Game Development Reference
The writing team
Because of the scale of a story-based multiplayer project, a team of writers
must be involved if the game is to have any chance of being a success. Not
only must the writers work well together - matching their styles, for instance
- but they must also be able to take direction from the lead writer. In turn,
the lead writer must be the type of person who is able to motivate the team,
work well with the design, programming and art teams, and distribute work
to the other writers in a way that uses their individual talents and keeps them
fresh and motivated.
In many ways, writing for an MMOG has parallels in the television
industry where teams of writers will work on daily soap operas, long-
running dramas and successful sitcoms. Many writers who work in these
areas are often required to produce huge amounts of material each month to
meet ongoing deadlines. Although some people feel that the writing teams
on MMOGs should match the word output rate of their television
counterparts, because of the interactive nature of what they produce, the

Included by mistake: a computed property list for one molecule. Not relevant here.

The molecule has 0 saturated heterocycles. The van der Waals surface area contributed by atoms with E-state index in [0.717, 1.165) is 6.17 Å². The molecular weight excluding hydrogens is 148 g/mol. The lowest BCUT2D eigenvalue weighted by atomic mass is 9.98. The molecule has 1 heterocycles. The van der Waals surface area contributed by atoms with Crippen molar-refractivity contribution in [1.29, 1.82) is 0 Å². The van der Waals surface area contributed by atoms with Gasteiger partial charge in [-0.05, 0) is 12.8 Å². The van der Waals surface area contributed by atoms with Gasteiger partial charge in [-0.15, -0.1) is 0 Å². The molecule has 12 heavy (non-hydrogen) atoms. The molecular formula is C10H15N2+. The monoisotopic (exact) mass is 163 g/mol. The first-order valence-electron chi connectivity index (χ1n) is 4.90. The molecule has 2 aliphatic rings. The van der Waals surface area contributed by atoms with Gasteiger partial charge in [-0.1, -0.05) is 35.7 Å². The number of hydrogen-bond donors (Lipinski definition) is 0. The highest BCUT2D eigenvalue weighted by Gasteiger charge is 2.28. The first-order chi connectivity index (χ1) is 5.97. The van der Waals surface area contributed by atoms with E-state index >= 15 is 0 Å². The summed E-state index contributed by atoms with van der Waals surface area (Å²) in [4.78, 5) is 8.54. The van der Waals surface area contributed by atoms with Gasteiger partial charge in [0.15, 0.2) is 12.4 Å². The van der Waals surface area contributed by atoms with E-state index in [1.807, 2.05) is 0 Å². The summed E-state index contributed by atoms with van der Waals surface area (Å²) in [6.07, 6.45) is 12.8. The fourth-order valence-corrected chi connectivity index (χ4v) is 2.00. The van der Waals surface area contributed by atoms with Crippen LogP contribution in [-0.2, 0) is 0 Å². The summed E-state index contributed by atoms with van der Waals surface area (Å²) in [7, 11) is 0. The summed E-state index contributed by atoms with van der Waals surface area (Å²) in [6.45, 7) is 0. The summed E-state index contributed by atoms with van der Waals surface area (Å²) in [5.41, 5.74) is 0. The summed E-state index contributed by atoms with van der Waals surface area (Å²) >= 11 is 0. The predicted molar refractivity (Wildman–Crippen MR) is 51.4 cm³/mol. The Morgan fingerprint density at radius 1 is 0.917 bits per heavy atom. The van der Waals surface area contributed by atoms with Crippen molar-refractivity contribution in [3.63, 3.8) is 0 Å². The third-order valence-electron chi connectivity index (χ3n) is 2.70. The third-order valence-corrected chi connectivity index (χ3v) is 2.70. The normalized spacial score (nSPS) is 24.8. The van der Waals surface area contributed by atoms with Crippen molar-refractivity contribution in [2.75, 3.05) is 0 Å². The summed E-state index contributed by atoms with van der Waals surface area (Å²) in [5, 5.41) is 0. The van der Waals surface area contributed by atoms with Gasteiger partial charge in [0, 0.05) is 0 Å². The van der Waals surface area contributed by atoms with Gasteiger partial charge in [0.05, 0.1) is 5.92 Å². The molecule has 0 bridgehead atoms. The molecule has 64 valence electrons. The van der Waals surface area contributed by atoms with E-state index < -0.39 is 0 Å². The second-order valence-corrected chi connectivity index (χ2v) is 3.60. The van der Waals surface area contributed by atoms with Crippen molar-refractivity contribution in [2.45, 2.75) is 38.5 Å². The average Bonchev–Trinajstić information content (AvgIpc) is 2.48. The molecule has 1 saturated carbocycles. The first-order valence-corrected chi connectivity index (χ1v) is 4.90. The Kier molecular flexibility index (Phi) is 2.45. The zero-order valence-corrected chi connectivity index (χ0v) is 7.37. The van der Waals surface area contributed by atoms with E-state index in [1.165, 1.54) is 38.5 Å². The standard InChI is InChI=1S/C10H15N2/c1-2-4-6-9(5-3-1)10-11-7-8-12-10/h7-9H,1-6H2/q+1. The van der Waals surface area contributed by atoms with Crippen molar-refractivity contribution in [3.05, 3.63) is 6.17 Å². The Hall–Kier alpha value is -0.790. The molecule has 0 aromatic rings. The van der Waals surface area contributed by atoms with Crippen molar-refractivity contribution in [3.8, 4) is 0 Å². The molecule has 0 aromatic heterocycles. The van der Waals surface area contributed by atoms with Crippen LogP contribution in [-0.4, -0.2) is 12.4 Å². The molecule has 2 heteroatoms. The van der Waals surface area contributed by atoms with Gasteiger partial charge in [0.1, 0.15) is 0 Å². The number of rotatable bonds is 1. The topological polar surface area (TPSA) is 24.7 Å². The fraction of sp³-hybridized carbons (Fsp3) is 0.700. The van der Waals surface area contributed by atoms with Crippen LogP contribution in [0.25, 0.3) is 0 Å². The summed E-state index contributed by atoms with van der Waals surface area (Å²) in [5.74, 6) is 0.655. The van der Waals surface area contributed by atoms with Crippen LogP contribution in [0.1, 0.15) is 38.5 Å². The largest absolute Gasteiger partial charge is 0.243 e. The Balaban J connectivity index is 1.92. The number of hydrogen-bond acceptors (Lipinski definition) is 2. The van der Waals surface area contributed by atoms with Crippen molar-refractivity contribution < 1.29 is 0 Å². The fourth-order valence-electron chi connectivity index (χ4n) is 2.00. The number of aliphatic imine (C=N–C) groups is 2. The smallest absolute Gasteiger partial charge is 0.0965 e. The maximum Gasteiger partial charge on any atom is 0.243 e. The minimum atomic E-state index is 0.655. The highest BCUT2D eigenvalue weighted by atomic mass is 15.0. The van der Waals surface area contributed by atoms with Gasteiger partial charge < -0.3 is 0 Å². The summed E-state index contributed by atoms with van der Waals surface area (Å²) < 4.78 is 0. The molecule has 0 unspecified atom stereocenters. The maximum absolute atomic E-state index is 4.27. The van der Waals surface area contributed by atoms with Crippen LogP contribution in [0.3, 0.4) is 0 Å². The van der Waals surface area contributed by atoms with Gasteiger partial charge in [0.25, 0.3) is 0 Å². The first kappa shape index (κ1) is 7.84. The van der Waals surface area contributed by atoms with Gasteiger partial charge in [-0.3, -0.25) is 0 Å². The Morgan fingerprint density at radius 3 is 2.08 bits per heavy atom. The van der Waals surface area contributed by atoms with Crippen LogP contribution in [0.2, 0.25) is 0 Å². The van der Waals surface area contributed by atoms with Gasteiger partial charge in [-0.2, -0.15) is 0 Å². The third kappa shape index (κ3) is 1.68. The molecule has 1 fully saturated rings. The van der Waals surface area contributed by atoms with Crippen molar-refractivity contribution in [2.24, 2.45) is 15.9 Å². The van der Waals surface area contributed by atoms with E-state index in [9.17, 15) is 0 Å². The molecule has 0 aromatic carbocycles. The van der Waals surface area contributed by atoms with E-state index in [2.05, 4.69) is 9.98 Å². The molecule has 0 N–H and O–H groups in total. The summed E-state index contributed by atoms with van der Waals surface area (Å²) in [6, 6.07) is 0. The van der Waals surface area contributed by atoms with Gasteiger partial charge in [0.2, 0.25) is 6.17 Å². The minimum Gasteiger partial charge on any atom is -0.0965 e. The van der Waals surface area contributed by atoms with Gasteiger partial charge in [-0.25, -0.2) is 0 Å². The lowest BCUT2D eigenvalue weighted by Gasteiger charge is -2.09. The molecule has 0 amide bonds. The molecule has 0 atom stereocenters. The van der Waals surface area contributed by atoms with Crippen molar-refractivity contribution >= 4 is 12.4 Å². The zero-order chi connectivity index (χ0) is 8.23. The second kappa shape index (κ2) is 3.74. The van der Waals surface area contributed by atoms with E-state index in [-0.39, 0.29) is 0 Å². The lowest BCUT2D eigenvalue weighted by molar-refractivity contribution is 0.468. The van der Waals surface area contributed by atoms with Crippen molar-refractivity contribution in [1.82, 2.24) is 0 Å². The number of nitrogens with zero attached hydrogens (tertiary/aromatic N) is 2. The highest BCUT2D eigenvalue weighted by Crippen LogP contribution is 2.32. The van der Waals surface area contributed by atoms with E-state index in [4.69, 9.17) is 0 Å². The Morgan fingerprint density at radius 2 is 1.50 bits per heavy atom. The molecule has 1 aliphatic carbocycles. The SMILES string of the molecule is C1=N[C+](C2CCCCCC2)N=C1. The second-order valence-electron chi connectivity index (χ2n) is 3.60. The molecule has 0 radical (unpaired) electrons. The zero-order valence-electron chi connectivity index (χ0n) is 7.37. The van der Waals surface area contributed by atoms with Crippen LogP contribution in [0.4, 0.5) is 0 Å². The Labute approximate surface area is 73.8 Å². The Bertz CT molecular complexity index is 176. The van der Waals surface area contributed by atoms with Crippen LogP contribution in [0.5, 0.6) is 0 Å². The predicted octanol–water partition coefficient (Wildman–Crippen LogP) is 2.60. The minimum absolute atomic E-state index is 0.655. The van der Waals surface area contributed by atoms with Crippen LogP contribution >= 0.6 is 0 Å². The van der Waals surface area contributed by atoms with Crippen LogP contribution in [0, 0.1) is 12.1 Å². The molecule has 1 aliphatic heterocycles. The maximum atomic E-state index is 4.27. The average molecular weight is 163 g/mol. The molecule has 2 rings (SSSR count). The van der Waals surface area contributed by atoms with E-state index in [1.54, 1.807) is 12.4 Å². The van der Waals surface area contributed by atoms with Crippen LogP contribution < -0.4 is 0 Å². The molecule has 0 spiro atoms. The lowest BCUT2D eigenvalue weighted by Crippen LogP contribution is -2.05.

game writer has to work with much more than just the story and dialogue.
Logic that links to revealed information or conversational scenes must be
sound and thoroughly tested, not only with the writer's own work, but also
that of the other members of the writing and the design team.
Before the launch of an MMOG an enormous amount of material must
be created so that the development team can keep ahead of the requirements
to produce new material once the game goes live. This task is an immense
undertaking which involves the creation of a whole world and the develop-
ment of a rich and diverse back story with all the historical elements and
scenarios required to flesh it out. Details will also include, but will not be
restricted to, plot threads, quest details, armour, weapon and item infor-
mation, character information and dialogue.
Creating the world
It is likely that during the initial stages of development the full writing team
will not be involved and initially it may only involve the lead writer. Until
the basic ideas for the world and the gameplay it contains have been worked
out, using too many writers could be confusing and reduce the chances of
creating a clear vision for the game.The lead writer - and their team when
they come on board - needs to ask serious questions of the world for it to
become as compelling as possible.
Does the setting lend itself to becoming a massively multiplayer game?